May 2012 Question of the Month

June 6, 2012

"What recommendations would you make to others in order to establish a successful digital signage operations team? (Please feel free to include information such as how many staff (internal and external) you believe are necessary to manage a digital signage network and what specific roles each team member should have, etc.)"

Answers:

Margot Myers, Platt Retail Institute

Having a supportive team makes any digital signage deployment go more smoothly and efficiently.

Gary Halpin, Agency 225

As with any and all networks we have worked on and developed, each one is so unique, it's hard to put an exact figure on this.  Also, we work mainl

Lyle Bunn, Bunn Co.

Stakeholder involvement under the direction of a project leader should include the end user, project “owner”, the information technology or Chief I

Lawrence Chang, Calgary Telus Convention Centre

We have 3 internal staff managing our digital signage network – comprised of one person from IT, one person from Sales, and one person from Marketi

Adrian Weidmann, StoreStream Metrics

When I co-authored ‘Lighting Up the Aisle, Principles and Practices for In-Store Digital Media’ in 2006 (!) with Laura Davis-Taylor we dedicated an

Loren Goldfarb, Everwell, MediVista Media

Every digital signage operations team should include at least one person with very strong software and hardware experience.

Patricia Mitrano, Newark Beth Israel Medical Center

Like capital building project after the grand opening, maintaining the signage project after the install falls under the operations budget, which h

Margot Myers

Director, Education & Training
Platt Retail Institute

Having a supportive team makes any digital signage deployment go more smoothly and efficiently. The goal is to put the team together at the point when the organization is first thinking about adding digital signage to its marketing or communications mix. Most people want to be asked for their input upfront while decisions have not yet been made, rather than being asked to validate decisions someone else has already made.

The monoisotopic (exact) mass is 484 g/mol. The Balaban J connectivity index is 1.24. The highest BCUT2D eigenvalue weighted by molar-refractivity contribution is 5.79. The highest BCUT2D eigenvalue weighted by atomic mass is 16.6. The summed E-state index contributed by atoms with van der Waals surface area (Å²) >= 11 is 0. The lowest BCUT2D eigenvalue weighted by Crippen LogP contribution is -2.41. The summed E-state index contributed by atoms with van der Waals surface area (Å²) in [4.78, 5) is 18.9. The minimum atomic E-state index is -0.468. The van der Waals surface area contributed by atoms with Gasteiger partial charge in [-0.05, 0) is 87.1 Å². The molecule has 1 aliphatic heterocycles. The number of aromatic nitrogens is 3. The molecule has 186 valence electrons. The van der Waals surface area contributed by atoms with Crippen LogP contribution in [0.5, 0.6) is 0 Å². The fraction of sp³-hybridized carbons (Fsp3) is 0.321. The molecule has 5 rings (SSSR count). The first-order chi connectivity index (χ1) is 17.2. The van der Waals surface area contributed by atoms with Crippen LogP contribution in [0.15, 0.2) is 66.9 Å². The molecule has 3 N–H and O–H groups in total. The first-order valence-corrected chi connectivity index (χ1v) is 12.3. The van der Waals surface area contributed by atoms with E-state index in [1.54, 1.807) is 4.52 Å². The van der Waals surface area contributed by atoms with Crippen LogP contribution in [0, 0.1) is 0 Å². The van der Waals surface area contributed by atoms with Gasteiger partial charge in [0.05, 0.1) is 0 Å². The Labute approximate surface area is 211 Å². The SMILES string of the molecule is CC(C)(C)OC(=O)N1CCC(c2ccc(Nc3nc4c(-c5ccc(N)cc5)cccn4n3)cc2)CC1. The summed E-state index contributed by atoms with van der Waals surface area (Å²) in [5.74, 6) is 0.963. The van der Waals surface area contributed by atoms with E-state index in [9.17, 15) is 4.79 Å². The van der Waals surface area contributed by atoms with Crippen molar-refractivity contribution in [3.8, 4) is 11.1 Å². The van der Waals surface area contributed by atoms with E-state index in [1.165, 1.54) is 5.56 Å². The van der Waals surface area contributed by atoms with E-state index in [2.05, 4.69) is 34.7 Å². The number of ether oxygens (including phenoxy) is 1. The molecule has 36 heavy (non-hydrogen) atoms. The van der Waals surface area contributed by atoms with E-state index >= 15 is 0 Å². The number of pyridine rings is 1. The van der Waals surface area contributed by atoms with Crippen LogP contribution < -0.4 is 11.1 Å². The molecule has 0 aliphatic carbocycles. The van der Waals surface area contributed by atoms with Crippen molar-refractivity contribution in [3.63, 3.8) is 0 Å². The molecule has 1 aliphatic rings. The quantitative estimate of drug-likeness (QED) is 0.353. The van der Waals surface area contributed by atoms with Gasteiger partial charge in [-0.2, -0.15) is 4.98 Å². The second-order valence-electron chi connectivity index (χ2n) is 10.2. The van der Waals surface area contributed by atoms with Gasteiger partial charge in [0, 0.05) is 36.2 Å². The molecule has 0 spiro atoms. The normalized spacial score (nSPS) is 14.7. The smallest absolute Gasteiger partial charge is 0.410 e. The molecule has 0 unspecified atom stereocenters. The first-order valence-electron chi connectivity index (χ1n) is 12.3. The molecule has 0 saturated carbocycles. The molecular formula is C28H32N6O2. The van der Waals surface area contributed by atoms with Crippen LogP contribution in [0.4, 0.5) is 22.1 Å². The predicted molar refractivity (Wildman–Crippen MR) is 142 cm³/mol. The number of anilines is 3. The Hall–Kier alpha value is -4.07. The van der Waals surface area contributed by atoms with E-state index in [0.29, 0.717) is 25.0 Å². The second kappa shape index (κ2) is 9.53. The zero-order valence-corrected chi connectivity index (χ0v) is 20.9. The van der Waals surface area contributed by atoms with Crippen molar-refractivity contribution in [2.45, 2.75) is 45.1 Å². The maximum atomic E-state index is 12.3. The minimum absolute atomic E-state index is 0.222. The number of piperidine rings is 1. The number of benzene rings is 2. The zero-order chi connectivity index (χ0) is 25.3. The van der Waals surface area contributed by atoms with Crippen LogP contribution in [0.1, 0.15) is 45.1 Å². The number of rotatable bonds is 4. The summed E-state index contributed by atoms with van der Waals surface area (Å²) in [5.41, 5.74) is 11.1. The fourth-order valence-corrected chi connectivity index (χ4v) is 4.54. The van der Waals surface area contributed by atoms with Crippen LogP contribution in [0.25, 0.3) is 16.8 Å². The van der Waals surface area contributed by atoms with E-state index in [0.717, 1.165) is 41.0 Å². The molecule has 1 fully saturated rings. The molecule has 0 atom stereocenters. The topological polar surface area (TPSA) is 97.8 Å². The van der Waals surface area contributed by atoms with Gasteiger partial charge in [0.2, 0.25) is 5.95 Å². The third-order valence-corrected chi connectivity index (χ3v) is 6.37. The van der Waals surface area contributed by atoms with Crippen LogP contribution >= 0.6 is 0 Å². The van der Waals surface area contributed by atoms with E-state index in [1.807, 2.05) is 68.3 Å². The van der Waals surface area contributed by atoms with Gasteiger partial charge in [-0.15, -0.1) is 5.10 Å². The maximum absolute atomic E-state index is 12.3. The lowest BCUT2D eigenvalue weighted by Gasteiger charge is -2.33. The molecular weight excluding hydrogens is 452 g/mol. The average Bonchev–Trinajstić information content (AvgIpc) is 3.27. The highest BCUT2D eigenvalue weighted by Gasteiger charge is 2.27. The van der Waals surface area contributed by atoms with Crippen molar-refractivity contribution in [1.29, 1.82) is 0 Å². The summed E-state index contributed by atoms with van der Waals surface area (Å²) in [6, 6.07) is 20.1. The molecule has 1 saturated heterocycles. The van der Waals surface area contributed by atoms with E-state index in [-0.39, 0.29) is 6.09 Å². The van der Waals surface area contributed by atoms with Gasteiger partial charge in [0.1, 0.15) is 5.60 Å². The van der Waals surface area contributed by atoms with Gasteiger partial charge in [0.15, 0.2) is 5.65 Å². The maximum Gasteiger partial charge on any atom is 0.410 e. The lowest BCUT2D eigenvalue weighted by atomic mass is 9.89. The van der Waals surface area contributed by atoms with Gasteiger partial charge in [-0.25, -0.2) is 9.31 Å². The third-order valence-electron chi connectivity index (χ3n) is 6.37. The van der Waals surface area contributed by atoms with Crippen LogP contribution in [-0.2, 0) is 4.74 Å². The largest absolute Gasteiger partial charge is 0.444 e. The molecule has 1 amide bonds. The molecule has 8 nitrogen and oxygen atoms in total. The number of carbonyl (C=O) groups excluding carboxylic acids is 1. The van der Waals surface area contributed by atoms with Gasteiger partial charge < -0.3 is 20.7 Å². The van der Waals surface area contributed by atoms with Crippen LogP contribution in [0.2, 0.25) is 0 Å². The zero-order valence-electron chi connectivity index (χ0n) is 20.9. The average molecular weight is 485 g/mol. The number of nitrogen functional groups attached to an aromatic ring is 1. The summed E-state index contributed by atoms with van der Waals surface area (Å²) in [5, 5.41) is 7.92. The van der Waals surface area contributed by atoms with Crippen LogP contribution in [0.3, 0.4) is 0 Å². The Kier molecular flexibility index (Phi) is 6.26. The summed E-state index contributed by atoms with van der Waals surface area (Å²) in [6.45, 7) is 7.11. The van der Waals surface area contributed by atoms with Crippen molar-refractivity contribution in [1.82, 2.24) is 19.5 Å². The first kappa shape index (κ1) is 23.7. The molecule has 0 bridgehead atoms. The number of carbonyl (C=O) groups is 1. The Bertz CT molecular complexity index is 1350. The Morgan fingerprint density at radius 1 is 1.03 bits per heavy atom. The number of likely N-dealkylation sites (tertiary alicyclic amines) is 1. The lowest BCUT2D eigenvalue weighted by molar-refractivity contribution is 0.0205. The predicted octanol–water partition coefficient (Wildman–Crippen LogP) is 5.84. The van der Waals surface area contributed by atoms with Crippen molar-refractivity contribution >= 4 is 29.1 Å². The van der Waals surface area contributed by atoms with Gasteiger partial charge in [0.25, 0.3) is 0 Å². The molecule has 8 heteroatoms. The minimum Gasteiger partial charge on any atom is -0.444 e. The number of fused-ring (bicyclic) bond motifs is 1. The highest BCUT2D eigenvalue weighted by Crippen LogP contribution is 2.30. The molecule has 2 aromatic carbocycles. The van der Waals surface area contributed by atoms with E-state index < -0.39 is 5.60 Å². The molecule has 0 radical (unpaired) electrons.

Who should be on the team? That will vary from organization to organization. My advice would generally be “more is better” but only up to a reasonable and manageable point. What you want to do is include a representative from each part of the organization that will be substantively impacted by the network deployment. Will you be adding significant traffic to the company WAN? Then IT should be on the team. Will you be using digital signage to communicate with employees? Then be sure to include Human Resources. Are you going to be drilling holes in walls, running cable, installing satellite dishes on the roof, or moving store fixtures? Then, Facilities should be on the team. 

Once the network is deployed, the composition of the team probably will shift. At that point, you will have different concerns.These are just some of the questions you will have to consider before launching the network:

Strategy

  • What are the key messages you will communicate via digital signage?
  • Where does digital signage fit in the marketing mix?
  • Who has primary control over the message strategy?
  • How will you measure the effectiveness of the network? What metrics matter in your organization?

Content

  • Who will produce content, develop playlists, make decisions about targeting specific messages to specific parts of the network?
  • Who is clearing new content in terms of branding, legal, etc.?

Maintenance

  • Who will perform periodic maintenance on players, screens, etc.?
  • Who is monitoring performance to make sure screens aren’t dark and media players are running?

Staffing

  • How many people will it take to keep the network functioning optimally?
  • Where do they come from?
  • Who do they report to?

Again, the answers to these questions will be different for every organization. The important thing to remember is that someone has to have primary responsibility for the network, but it is that person’s mission to make sure to include the right people on his or her team to reduce obstacles and clear the way for success.

Gary Halpin

President
Agency 225

As with any and all networks we have worked on and developed, each one is so unique, it's hard to put an exact figure on this.  Also, we work mainly on in-store networks (Point-of-Sale TV) that are designed to generate sales lift and increase branding, so that is were my perspective is coming from.  

We aim to make it as easy as possible on an end-client, handling as much as possible for them -- creative, operations, scheduling, account services, maintenance, hosting servers, etc.  And while we don't do all of this in-house (we partner with tech companies to help), to our end-user, it is a seamless operation.   Our creative team consists of Creative Director, Art Director(s), Copy Writer(s), Production Manager and Graphic Artist(s)/Editor(s).  How many of these people put time into a network really depends on the scale and scope of work of that network.  Scheduling and Operations can typically be one person (Operations Manager), although some networks do require additional help.  Same with maintenance, which we partner with a tech company on.  We also have an account executive on each network, and sometimes more, depending on the size and amount of different inputs we receive from client (see below).